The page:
Users complain, AT&T blames data tsunami
AT&T took the opportunity to remind the world on Tuesday that is data traffic is doubling on its network every year, with all the growth adding up to 20,000 percent for the past five years. John Donovan, a senior technology executive at AT&T, said that the constant growth rate sounded like “a sign of stability”
“But when the year-end numbers show a doubling of wireless data traffic from 2010 to 2011 – and you’ve seen at least a doubling every year since 2007 – the implications are profound,” he said in a blog where he likened growth rates to a “wireless data tsunami.”
Meanwhile an AP story about some of the measures the company is using to manage this tsunami — namely throttling back data speeds for heavy users on its unlimited plan– attracted much criticism on the on the Internet.
One user gripe appears to be that AT&T sometimes slows down a user’s data speeds for the rest of the month if that customer is among the top 5 percent of the company’s heaviest data users in that area even if that person hasn’t used as much data as the upper limit for customers paying the same monthly fees.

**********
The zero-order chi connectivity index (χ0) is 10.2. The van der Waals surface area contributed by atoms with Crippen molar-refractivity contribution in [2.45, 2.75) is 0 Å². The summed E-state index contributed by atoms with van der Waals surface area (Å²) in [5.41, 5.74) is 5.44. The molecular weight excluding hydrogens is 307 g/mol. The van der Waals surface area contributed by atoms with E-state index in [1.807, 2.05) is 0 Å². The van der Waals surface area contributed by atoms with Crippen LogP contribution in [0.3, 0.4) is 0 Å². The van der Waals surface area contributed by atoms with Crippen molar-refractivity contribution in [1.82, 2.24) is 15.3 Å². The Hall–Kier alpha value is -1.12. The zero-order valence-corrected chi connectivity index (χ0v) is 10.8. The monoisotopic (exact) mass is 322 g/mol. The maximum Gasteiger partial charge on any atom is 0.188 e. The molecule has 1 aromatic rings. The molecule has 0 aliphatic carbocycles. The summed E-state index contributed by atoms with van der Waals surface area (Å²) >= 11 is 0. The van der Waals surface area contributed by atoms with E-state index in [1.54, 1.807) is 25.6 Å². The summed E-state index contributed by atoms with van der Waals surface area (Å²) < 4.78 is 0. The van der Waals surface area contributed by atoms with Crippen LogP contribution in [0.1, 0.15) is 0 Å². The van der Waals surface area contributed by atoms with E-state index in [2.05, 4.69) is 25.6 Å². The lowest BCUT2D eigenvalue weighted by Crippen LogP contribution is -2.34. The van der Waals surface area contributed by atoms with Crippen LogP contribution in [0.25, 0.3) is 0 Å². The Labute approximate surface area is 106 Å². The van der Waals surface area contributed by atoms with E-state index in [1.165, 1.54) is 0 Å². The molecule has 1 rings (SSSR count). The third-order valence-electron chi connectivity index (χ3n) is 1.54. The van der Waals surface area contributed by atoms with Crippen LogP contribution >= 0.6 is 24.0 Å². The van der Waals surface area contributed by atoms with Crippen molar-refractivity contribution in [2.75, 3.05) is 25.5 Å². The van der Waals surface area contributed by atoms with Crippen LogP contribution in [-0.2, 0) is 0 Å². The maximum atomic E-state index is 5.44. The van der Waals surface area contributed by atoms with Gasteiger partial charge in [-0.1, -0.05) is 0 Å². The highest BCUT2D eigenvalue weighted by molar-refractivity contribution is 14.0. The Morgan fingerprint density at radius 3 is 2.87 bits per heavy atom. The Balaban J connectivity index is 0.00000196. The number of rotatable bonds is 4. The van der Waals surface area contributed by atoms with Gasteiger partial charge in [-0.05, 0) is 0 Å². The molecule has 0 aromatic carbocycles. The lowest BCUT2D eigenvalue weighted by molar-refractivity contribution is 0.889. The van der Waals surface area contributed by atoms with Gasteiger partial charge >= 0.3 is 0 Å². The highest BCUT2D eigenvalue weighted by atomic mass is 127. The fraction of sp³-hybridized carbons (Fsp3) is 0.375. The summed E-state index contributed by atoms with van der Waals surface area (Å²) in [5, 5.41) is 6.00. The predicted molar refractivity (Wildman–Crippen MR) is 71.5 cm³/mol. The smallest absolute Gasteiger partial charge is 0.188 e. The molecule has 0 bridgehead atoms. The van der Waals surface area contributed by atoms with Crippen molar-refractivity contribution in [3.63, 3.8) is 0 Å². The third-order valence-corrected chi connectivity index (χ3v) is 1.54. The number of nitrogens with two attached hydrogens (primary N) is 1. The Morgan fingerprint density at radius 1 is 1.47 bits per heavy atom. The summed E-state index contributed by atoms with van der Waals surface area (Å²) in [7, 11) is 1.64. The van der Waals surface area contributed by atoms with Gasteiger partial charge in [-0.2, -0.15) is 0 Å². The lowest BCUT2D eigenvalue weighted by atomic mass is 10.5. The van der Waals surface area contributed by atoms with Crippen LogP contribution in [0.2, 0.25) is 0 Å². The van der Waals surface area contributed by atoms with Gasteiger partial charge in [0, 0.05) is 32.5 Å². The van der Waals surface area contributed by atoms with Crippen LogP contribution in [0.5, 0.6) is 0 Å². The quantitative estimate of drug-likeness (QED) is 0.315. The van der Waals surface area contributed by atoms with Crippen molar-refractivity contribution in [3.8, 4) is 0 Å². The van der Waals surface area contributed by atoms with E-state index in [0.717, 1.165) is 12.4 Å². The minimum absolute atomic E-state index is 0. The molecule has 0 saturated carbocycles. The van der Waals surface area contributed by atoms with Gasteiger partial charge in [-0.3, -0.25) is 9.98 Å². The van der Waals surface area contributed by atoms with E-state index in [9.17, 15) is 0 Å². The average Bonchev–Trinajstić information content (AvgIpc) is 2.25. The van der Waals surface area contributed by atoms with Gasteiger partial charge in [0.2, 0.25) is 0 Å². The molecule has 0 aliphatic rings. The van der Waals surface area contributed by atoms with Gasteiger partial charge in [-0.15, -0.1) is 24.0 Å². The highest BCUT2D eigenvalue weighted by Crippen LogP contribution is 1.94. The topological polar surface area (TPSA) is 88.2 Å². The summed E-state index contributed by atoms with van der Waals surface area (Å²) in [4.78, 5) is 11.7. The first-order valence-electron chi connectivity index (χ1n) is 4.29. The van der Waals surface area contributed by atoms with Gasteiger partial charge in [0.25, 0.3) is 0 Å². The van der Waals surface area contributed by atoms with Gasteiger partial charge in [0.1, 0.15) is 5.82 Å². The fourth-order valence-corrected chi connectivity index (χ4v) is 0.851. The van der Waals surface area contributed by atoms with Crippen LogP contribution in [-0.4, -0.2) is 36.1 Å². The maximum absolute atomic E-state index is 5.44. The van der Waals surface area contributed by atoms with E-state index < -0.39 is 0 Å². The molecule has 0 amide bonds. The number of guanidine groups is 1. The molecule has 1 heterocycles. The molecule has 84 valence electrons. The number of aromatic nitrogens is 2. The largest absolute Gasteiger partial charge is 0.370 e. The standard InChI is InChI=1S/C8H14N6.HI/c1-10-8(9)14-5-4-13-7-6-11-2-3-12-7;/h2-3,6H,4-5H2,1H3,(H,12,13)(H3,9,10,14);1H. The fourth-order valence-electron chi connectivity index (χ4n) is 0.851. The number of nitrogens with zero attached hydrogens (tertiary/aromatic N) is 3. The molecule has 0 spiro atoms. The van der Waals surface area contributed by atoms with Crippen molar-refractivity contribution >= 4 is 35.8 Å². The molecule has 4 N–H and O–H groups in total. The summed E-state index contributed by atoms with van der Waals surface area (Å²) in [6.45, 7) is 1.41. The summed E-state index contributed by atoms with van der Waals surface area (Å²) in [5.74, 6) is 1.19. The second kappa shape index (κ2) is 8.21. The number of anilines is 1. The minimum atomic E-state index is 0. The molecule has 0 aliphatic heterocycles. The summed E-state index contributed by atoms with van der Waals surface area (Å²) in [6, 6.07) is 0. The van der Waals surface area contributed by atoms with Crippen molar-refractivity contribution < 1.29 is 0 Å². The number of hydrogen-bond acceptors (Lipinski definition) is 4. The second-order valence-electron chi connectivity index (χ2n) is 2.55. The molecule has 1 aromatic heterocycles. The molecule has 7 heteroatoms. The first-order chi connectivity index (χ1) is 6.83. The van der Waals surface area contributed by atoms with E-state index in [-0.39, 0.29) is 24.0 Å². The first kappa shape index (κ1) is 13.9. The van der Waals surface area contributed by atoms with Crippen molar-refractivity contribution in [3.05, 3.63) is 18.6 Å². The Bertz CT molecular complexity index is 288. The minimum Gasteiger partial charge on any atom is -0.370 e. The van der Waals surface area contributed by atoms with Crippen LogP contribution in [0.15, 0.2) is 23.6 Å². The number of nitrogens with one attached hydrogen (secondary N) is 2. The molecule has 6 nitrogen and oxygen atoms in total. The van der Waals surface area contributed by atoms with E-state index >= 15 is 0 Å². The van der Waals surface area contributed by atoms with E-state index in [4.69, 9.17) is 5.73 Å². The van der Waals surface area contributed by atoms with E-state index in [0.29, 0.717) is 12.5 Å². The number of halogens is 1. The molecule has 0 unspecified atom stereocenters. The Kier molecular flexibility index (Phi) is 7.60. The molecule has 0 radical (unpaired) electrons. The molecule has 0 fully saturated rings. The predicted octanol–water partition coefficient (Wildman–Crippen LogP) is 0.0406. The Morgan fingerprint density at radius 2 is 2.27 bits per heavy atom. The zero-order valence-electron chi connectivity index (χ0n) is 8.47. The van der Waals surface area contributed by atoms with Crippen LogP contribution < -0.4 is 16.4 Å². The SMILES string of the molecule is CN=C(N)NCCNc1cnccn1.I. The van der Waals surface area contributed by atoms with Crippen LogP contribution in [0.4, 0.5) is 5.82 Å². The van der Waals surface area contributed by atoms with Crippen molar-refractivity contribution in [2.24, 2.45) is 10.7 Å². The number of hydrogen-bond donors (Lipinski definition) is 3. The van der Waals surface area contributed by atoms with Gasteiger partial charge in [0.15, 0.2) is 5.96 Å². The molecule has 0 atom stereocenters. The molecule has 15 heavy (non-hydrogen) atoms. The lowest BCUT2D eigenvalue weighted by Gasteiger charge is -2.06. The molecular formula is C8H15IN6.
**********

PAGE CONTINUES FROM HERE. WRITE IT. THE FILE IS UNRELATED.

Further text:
AT&T has been throttling data speeds for these customers since it announced the policy in a letter last July. But clearly its still a sore topic since the story attracted more than 6,000 comments.
AT&T”s Mark Siegel said that customers could always opt to move from an unlimited service to a plan with an official data usage limit. Other than that he said. “We’re happy to speak to any customer to talk about their individual concerns.”
Siegel also noted that only 0.5 percent of its customers were affected by this policy in January this year. After AT&T started selling iPhones in 2007 it was slammed by customers because it couldn’t handle the extra data traffic for the popular device. It said that it has been working hard since then to keep up with data demand. So is the latest public outcry driving it to consider changing its policies? “The thing that’s managing how we drive our network is the exploding data use,” Siegel said.
If a report by Cisco is any indication, AT&T will need to try to find a solution sooner rather than later. Cisco, whose estimate was a just a tad conservative for this year, says there will be more mobile devices than people by 2016.